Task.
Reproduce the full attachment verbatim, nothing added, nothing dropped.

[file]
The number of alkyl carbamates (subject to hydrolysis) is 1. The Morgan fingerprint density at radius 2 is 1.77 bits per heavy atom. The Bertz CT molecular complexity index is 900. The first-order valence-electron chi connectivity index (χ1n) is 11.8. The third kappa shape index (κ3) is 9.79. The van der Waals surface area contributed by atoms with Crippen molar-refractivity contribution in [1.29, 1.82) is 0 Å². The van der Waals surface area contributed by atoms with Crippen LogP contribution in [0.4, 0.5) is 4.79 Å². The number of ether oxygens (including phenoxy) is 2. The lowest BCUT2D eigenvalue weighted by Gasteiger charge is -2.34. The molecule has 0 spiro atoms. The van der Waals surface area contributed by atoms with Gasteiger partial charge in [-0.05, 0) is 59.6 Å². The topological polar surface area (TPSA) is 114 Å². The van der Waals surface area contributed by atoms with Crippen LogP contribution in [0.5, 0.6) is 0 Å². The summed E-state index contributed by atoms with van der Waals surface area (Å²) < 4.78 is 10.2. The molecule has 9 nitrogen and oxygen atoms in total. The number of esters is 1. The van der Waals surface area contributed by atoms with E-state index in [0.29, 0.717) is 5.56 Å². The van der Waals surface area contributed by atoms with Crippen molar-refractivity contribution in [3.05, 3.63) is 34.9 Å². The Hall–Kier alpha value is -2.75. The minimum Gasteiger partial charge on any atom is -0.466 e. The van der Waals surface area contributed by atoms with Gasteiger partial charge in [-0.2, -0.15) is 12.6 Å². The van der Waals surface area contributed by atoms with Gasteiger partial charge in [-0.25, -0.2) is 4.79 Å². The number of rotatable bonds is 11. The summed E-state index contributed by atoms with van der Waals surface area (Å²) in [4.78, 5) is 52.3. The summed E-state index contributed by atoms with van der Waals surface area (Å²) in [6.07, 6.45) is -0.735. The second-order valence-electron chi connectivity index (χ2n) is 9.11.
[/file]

The number of alkyl carbamates (subject to hydrolysis) is 1. The Morgan fingerprint density at radius 2 is 1.77 bits per heavy atom. The Bertz CT molecular complexity index is 900. The first-order valence-electron chi connectivity index (χ1n) is 11.8. The third kappa shape index (κ3) is 9.79. The van der Waals surface area contributed by atoms with Crippen molar-refractivity contribution in [1.29, 1.82) is 0 Å². The van der Waals surface area contributed by atoms with Crippen LogP contribution in [0.4, 0.5) is 4.79 Å². The number of ether oxygens (including phenoxy) is 2. The lowest BCUT2D eigenvalue weighted by Gasteiger charge is -2.34. The molecule has 0 spiro atoms. The van der Waals surface area contributed by atoms with Gasteiger partial charge in [-0.05, 0) is 59.6 Å². The topological polar surface area (TPSA) is 114 Å². The van der Waals surface area contributed by atoms with Crippen LogP contribution in [0.5, 0.6) is 0 Å². The summed E-state index contributed by atoms with van der Waals surface area (Å²) < 4.78 is 10.2. The molecule has 9 nitrogen and oxygen atoms in total. The number of esters is 1. The van der Waals surface area contributed by atoms with E-state index in [0.29, 0.717) is 5.56 Å². The van der Waals surface area contributed by atoms with Crippen molar-refractivity contribution in [3.05, 3.63) is 34.9 Å². The Hall–Kier alpha value is -2.75. The minimum Gasteiger partial charge on any atom is -0.466 e. The van der Waals surface area contributed by atoms with Gasteiger partial charge in [-0.2, -0.15) is 12.6 Å². The van der Waals surface area contributed by atoms with Gasteiger partial charge in [-0.25, -0.2) is 4.79 Å². The number of rotatable bonds is 11. The summed E-state index contributed by atoms with van der Waals surface area (Å²) in [4.78, 5) is 52.3. The summed E-state index contributed by atoms with van der Waals surface area (Å²) in [6.07, 6.45) is -0.735. The second-order valence-electron chi connectivity index (χ2n) is 9.11.